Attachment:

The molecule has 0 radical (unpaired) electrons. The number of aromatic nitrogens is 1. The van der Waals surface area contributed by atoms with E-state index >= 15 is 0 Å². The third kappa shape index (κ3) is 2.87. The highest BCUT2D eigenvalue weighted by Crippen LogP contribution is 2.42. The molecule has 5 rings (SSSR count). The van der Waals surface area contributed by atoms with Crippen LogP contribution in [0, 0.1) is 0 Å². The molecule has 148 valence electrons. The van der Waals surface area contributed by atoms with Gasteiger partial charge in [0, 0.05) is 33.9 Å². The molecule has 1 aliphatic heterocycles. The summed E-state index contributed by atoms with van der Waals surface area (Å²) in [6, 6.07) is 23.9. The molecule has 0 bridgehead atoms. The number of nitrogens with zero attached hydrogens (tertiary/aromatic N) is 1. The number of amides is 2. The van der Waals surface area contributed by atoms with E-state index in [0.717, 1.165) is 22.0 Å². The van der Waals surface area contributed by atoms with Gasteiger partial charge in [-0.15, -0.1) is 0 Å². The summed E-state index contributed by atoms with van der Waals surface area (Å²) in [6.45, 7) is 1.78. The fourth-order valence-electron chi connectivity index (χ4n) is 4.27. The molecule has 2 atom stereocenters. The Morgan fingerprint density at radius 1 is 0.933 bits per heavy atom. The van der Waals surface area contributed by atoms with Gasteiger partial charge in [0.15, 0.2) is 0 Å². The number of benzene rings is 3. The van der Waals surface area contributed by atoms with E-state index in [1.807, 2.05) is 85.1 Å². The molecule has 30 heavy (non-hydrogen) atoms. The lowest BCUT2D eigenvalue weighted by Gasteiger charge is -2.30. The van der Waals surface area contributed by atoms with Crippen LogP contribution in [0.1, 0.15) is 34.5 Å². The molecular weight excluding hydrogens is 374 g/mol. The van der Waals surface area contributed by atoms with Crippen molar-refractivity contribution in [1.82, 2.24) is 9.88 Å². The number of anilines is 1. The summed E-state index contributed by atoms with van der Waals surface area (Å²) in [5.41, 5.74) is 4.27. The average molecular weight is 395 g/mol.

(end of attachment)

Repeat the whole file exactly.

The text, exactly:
The molecule has 0 radical (unpaired) electrons. The number of aromatic nitrogens is 1. The van der Waals surface area contributed by atoms with E-state index >= 15 is 0 Å². The third kappa shape index (κ3) is 2.87. The highest BCUT2D eigenvalue weighted by Crippen LogP contribution is 2.42. The molecule has 5 rings (SSSR count). The van der Waals surface area contributed by atoms with Crippen LogP contribution in [0, 0.1) is 0 Å². The molecule has 148 valence electrons. The van der Waals surface area contributed by atoms with Gasteiger partial charge in [0, 0.05) is 33.9 Å². The molecule has 1 aliphatic heterocycles. The summed E-state index contributed by atoms with van der Waals surface area (Å²) in [6, 6.07) is 23.9. The molecule has 0 bridgehead atoms. The number of nitrogens with zero attached hydrogens (tertiary/aromatic N) is 1. The number of amides is 2. The van der Waals surface area contributed by atoms with E-state index in [0.717, 1.165) is 22.0 Å². The van der Waals surface area contributed by atoms with Gasteiger partial charge in [-0.15, -0.1) is 0 Å². The summed E-state index contributed by atoms with van der Waals surface area (Å²) in [6.45, 7) is 1.78. The fourth-order valence-electron chi connectivity index (χ4n) is 4.27. The molecule has 2 atom stereocenters. The Morgan fingerprint density at radius 1 is 0.933 bits per heavy atom. The van der Waals surface area contributed by atoms with Gasteiger partial charge in [0.15, 0.2) is 0 Å². The number of benzene rings is 3. The van der Waals surface area contributed by atoms with E-state index in [1.807, 2.05) is 85.1 Å². The molecule has 30 heavy (non-hydrogen) atoms. The lowest BCUT2D eigenvalue weighted by Gasteiger charge is -2.30. The van der Waals surface area contributed by atoms with Crippen LogP contribution in [0.1, 0.15) is 34.5 Å². The molecular weight excluding hydrogens is 374 g/mol. The van der Waals surface area contributed by atoms with Crippen molar-refractivity contribution in [1.82, 2.24) is 9.88 Å². The number of anilines is 1. The summed E-state index contributed by atoms with van der Waals surface area (Å²) in [5.41, 5.74) is 4.27. The average molecular weight is 395 g/mol.